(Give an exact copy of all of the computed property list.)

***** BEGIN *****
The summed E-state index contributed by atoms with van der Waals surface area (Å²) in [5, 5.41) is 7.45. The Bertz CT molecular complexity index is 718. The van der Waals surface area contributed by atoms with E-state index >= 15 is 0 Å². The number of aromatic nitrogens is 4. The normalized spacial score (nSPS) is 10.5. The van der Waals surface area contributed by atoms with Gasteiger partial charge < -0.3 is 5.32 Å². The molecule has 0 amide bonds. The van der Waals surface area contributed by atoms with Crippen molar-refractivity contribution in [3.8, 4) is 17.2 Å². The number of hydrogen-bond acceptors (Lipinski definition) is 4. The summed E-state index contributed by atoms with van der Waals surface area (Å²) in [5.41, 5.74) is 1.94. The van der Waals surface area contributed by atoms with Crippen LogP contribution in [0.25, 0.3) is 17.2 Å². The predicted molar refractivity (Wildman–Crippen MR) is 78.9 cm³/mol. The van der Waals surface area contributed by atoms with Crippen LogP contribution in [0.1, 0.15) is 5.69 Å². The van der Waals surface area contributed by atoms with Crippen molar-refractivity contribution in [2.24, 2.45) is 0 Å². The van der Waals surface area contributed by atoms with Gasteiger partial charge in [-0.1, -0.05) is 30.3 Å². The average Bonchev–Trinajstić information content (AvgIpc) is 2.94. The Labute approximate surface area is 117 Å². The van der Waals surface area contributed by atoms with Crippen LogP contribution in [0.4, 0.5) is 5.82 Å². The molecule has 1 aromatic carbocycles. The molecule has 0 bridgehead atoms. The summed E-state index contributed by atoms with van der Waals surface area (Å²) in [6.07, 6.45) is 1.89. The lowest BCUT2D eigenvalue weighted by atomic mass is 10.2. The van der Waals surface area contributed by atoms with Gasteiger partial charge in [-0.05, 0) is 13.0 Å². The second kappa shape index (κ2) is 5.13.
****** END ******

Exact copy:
The summed E-state index contributed by atoms with van der Waals surface area (Å²) in [5, 5.41) is 7.45. The Bertz CT molecular complexity index is 718. The van der Waals surface area contributed by atoms with E-state index >= 15 is 0 Å². The number of aromatic nitrogens is 4. The normalized spacial score (nSPS) is 10.5. The van der Waals surface area contributed by atoms with Gasteiger partial charge < -0.3 is 5.32 Å². The molecule has 0 amide bonds. The van der Waals surface area contributed by atoms with Crippen molar-refractivity contribution in [3.8, 4) is 17.2 Å². The number of hydrogen-bond acceptors (Lipinski definition) is 4. The summed E-state index contributed by atoms with van der Waals surface area (Å²) in [5.41, 5.74) is 1.94. The van der Waals surface area contributed by atoms with Crippen LogP contribution in [0.25, 0.3) is 17.2 Å². The predicted molar refractivity (Wildman–Crippen MR) is 78.9 cm³/mol. The van der Waals surface area contributed by atoms with Crippen LogP contribution in [0.1, 0.15) is 5.69 Å². The van der Waals surface area contributed by atoms with Crippen molar-refractivity contribution in [2.24, 2.45) is 0 Å². The van der Waals surface area contributed by atoms with Gasteiger partial charge in [-0.1, -0.05) is 30.3 Å². The average Bonchev–Trinajstić information content (AvgIpc) is 2.94. The Labute approximate surface area is 117 Å². The van der Waals surface area contributed by atoms with Crippen LogP contribution in [0.4, 0.5) is 5.82 Å². The molecule has 1 aromatic carbocycles. The molecule has 0 bridgehead atoms. The summed E-state index contributed by atoms with van der Waals surface area (Å²) in [6.07, 6.45) is 1.89. The lowest BCUT2D eigenvalue weighted by atomic mass is 10.2. The van der Waals surface area contributed by atoms with Gasteiger partial charge in [-0.05, 0) is 13.0 Å². The second kappa shape index (κ2) is 5.13.